Arguing Doesn’t Accomplish Anything Positive

I watched a Christian video online. It was clear and concise, and a simple presentation meant to challenge our thinking. Then I took a moment to scroll down to the comment section. Having done this before I was reasonably prepared for what I was about to read. Hundreds of people stating their opinion. There were capital letters, underlines, emojis, and bold type used in the comments. There were condescending statements, harsh criticisms and angry dialog of every form. The section consisted of the line after line of people arguing with one another about the video.

This would not bother me so much, but I see it bleeding over into our everyday conversations. There was that small group where one guy disagreed with a concept. He got loud and angry. He started an argument right there in a small group designed for spiritual growth. People had their feelings hurt. Meetings had to be held, and the wave of evil touched everyone who was present for this moment.

I wish this were the exception, but it is quickly becoming the rule. The interaction of people has become increasingly hostile, and arguments have become the norm. We each hold our opinions very dear and spend our energy convincing people we are right.

But do we? Do we accomplish anything with our arguments and verbal assault?

Think back on your life. How many times have you been changed positively by some argument being won? Maybe it was a time you won an argument or the time you watched someone else lose their battle of words. How many times have you been changed by a victorious argument?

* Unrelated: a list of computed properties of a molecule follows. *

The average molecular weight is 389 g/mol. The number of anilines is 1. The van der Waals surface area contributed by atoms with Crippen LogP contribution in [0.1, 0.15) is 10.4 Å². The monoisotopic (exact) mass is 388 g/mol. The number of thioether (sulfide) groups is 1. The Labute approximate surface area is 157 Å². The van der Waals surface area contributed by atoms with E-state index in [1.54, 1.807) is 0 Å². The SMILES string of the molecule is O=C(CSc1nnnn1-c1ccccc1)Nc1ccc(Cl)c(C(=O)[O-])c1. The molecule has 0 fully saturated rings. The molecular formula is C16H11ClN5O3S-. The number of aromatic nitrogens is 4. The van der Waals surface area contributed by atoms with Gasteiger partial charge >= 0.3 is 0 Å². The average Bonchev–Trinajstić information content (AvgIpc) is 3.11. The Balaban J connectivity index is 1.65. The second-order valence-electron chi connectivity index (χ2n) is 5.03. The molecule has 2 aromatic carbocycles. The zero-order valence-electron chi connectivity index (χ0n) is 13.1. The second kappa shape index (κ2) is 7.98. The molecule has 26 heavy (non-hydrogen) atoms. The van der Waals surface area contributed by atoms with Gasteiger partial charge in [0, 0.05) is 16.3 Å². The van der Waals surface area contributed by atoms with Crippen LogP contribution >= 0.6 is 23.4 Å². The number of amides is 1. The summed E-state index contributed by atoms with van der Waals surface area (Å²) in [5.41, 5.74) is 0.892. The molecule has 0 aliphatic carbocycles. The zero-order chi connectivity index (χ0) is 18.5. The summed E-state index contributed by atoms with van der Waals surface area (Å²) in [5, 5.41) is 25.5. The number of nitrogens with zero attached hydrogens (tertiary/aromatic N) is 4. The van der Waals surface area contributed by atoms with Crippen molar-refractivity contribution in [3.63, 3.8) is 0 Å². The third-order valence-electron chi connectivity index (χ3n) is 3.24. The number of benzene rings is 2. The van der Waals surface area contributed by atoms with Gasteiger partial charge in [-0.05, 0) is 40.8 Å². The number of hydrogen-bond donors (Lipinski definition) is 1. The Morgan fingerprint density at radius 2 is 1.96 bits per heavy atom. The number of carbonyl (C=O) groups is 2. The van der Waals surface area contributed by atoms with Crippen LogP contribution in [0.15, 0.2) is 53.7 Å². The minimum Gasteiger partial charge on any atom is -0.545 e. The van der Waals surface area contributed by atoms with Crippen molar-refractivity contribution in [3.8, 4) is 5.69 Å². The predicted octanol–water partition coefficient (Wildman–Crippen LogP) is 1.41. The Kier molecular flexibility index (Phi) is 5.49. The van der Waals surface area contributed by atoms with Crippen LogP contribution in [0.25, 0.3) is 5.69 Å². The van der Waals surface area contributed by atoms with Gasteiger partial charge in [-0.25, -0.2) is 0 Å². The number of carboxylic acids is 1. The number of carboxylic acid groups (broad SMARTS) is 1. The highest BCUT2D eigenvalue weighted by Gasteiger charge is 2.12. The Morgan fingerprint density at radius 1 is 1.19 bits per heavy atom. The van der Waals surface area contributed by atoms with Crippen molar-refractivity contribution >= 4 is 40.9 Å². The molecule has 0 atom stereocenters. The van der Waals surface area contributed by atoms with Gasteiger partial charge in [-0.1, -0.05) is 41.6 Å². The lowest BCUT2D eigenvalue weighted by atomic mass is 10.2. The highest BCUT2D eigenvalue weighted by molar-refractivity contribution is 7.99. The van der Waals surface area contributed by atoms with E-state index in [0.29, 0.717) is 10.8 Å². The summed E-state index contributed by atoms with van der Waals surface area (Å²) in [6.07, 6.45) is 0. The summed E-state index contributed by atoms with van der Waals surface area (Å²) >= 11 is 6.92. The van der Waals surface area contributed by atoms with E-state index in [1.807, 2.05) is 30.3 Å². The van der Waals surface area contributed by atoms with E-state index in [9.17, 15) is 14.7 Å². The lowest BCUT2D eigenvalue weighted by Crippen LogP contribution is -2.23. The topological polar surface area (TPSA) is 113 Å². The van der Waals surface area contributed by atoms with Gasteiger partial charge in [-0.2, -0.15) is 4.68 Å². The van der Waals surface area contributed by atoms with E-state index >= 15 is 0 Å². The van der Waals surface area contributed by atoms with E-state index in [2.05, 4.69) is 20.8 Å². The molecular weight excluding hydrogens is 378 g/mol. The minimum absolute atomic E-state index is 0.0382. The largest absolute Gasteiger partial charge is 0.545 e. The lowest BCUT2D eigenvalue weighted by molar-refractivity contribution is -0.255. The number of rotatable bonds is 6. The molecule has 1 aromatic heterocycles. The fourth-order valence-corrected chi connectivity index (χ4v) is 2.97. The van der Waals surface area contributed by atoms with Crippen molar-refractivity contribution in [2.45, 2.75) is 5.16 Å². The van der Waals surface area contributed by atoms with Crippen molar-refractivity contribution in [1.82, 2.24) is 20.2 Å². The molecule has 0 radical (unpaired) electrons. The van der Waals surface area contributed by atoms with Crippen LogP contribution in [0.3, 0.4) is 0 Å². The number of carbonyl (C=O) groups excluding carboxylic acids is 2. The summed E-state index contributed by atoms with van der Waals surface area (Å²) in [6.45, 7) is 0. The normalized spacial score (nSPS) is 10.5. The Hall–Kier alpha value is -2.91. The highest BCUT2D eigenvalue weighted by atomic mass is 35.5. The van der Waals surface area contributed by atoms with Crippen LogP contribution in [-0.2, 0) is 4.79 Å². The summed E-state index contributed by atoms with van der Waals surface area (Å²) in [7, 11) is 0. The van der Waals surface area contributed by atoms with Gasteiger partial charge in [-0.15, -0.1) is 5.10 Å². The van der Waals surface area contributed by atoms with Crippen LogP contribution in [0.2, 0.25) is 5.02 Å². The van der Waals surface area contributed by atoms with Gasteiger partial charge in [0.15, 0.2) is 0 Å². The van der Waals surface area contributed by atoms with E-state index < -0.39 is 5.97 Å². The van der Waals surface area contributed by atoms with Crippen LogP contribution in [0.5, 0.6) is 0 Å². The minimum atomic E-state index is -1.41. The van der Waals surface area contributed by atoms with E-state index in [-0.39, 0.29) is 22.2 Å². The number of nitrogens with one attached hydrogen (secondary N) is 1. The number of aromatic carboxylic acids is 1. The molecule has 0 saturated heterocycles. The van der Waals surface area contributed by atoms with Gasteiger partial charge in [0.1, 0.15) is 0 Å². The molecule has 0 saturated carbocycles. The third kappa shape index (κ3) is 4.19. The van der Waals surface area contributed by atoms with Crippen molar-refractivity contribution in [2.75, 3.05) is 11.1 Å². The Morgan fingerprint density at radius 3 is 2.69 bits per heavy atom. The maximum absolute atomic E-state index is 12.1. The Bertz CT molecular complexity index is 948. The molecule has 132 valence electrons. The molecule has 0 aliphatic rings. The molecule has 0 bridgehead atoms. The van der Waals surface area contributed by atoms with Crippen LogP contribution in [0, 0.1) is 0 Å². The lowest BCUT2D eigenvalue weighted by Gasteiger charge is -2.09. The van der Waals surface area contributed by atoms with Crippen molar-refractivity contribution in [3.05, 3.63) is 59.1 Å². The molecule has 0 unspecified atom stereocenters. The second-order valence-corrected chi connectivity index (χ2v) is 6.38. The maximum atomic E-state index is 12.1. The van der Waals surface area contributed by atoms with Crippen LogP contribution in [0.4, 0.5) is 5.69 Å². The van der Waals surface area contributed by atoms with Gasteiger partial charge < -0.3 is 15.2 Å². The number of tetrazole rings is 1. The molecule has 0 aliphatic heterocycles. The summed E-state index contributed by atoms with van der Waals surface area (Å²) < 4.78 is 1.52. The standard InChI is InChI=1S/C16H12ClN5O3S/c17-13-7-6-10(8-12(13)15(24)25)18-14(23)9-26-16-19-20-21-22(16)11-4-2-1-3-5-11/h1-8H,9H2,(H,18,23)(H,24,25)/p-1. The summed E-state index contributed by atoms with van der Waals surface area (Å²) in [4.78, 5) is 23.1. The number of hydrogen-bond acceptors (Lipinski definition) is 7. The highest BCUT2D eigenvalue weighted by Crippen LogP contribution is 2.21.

As I review my life, I cannot think of a time that an argument has every accomplished anything positive for me. Maybe you are different, but that is my story.

With that in mind, let me ask you a couple of big questions.

1. Are you more interested in voicing your opinion or finding the truth?

2. Are you showing love and grace in your words more than anger and dominance?

3. What will be the result of your dialogue?

When the room falls silent, and the conversation is over, will there be a mess to pick up or will there be people who are better for having talked with you? My fear is that our online assertiveness is making us more calloused toward other people. We are smarter than ever yet less skilled at using that knowledge. Always remember that Jesus calls us to be a light and not a club.

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